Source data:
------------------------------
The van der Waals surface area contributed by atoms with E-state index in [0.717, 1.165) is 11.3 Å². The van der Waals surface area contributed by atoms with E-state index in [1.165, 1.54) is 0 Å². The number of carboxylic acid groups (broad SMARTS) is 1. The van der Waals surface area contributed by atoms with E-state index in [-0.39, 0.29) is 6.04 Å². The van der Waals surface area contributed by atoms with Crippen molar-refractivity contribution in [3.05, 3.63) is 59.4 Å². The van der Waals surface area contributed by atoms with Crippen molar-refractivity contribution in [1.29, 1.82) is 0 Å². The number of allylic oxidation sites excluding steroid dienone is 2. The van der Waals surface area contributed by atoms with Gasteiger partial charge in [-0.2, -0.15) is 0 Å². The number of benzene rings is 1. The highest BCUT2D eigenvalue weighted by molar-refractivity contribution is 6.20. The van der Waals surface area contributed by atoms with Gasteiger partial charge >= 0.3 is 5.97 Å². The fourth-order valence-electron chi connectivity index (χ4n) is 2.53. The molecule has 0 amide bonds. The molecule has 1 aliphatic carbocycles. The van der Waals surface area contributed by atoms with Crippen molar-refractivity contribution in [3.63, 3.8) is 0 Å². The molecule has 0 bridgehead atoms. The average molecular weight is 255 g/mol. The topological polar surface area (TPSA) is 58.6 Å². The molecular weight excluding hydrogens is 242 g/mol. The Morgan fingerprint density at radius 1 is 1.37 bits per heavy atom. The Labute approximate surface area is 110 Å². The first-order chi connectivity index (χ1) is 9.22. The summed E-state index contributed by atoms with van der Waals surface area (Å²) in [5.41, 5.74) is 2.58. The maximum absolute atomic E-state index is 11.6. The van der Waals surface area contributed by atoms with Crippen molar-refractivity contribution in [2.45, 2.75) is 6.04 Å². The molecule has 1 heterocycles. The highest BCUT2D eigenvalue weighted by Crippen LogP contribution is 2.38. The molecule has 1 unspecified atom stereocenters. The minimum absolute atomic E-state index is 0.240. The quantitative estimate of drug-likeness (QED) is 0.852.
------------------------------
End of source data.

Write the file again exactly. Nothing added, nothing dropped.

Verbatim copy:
The van der Waals surface area contributed by atoms with E-state index in [0.717, 1.165) is 11.3 Å². The van der Waals surface area contributed by atoms with E-state index in [1.165, 1.54) is 0 Å². The number of carboxylic acid groups (broad SMARTS) is 1. The van der Waals surface area contributed by atoms with E-state index in [-0.39, 0.29) is 6.04 Å². The van der Waals surface area contributed by atoms with Crippen molar-refractivity contribution in [3.05, 3.63) is 59.4 Å². The van der Waals surface area contributed by atoms with Crippen molar-refractivity contribution in [1.29, 1.82) is 0 Å². The number of allylic oxidation sites excluding steroid dienone is 2. The van der Waals surface area contributed by atoms with Gasteiger partial charge in [-0.2, -0.15) is 0 Å². The number of benzene rings is 1. The highest BCUT2D eigenvalue weighted by molar-refractivity contribution is 6.20. The van der Waals surface area contributed by atoms with Gasteiger partial charge >= 0.3 is 5.97 Å². The fourth-order valence-electron chi connectivity index (χ4n) is 2.53. The molecule has 0 amide bonds. The molecule has 1 aliphatic carbocycles. The van der Waals surface area contributed by atoms with Crippen molar-refractivity contribution in [3.63, 3.8) is 0 Å². The molecule has 0 bridgehead atoms. The average molecular weight is 255 g/mol. The topological polar surface area (TPSA) is 58.6 Å². The molecular weight excluding hydrogens is 242 g/mol. The Morgan fingerprint density at radius 1 is 1.37 bits per heavy atom. The Labute approximate surface area is 110 Å². The first-order chi connectivity index (χ1) is 9.22. The summed E-state index contributed by atoms with van der Waals surface area (Å²) in [5.41, 5.74) is 2.58. The maximum absolute atomic E-state index is 11.6. The van der Waals surface area contributed by atoms with Crippen molar-refractivity contribution in [2.45, 2.75) is 6.04 Å². The molecule has 1 heterocycles. The highest BCUT2D eigenvalue weighted by Crippen LogP contribution is 2.38. The molecule has 1 unspecified atom stereocenters. The minimum absolute atomic E-state index is 0.240. The quantitative estimate of drug-likeness (QED) is 0.852.